YouTube CEO Can’t Wrap Her Head Around Concept of “Free Speech”


    In the United States, we have the freedom of speech. It’s a glorious thing because we can say whatever is on our minds. It opens up doors to have healthy debates, too.

    The problem is that the liberals don’t like us to be able to speak freely. They like to label things that go against their agenda as “misinformation.”

    When did everything said on social media have to be accurate? It should be up to each and every person to fact-check what they hear if it is a concern to them.

    YouTube has decided that they want to be like many of the other social media platforms – censor, censor, censor.

    Back in August of last year, Senator Marco Rubio (R-FL) sent Susan Wojcicki, the CEO of YouTube, a letter that raised concerns about the censorship that was going on, particularly as it had to do with politically conservative and religious speech. Rubio questioned a few specific incidents and wanted answers from the Google-owned platform to see how they were in “violation” of the community guidelines.

    YouTube has been known to ban people randomly that say it’s a “violation” of their community standards. That’s not entirely accurate, though. It all depends on what the people are saying. Rubio says that it’s a “pattern of apparent political and religious bias on YouTube’s part.”

    We’ve seen it more times than we can count.

    Dan Bongino, a conservative podcaster, was permanently banned by the platform after he announced that he was leaving YouTube over censorship.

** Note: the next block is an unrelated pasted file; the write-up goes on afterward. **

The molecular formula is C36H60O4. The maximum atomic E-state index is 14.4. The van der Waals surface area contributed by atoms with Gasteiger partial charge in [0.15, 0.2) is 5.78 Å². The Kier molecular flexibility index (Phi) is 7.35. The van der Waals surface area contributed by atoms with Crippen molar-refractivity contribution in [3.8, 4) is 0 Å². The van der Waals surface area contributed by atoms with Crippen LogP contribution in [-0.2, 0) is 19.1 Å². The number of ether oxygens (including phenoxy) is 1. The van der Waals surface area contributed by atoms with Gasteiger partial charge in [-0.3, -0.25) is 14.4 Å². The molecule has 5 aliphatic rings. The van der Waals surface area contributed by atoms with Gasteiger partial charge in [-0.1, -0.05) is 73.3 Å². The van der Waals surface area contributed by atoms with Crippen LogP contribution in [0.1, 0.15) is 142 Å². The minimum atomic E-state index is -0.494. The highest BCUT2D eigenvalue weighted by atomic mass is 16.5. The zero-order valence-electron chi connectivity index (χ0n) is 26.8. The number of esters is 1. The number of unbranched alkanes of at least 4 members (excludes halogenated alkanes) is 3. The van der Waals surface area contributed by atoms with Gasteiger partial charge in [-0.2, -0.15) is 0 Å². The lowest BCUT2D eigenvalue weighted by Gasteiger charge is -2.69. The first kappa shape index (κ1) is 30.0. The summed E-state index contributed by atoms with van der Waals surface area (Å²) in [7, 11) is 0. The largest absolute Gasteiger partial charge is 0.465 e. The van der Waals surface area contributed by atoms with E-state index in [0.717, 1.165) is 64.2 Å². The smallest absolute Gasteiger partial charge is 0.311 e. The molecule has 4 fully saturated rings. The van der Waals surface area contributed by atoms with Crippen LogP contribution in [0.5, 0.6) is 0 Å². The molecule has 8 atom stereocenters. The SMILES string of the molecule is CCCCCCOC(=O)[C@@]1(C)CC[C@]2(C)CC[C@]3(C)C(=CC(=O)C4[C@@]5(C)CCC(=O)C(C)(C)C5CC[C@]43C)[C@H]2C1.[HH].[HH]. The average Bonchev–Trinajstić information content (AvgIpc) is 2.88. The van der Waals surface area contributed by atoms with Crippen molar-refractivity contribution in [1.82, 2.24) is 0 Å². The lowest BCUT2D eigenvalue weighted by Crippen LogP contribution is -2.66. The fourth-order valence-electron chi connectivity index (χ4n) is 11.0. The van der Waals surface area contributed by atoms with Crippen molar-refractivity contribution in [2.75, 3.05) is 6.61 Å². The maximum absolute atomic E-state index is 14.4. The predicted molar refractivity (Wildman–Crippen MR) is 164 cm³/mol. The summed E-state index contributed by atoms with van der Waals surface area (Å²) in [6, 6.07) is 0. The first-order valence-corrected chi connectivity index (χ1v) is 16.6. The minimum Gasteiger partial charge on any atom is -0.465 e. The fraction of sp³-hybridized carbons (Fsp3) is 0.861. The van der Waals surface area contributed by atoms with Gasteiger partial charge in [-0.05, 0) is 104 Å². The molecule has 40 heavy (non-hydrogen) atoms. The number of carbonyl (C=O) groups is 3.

The “Let’s Go, Brandon” song was removed because it was due to “medical information.”

    And, we’ve seen how several of Senator Rand Paul’s videos have been deleted because they talked about COVID-19 (and the information was proven to be correct).

    Wojcicki could just do as Rubio is asking and explain herself. It would make it easier for people to know what can and cannot happen on YouTube. However, she doesn’t want to. Instead, she is urging the federal government to outlaw “harmful” speech so that YouTube doesn’t have to bother censoring it.

    This is where we get into the age-old debate of what is considered “harmful.”

    We have freedom of speech in this country, so we can say whatever we want. That means we can talk about science, have political debates, and even disagree about how various government entities are handling the pandemic.

    COVID has been going on for two years, so clearly, no one has the right answer to deal with it. Therefore, banning people and videos because of “misinformation” is simply a way of censoring people with differing opinions.

    It seems that Wojcicki is struggling to understand what freedom of speech really means. There’s no need for YouTube to censor anything. Just let people say what they want to say. Unless it’s being reported as being violent or hateful toward a specific group, there’s simply no need to fuss about it.

    Particularly when it comes to censoring government employees, however, it goes above and beyond what is acceptable. Rubio, Paul, and others have been voted by the people. They should be able to speak openly about issues without wondering if they’re going to say something that goes against “community standards.”

    Wojcicki already knows that the policy of censoring legal content is controversial. It’s why she wants governments (all governments, not just the U.S.) to pass stronger laws against the idea of free speech so that YouTube can easily enforce their censorship without being controversial.

    Again, though, we’re dealing with “harmful” being an opinion as opposed to a fact. And, especially in the U.S., censorship goes against our very constitutional rights.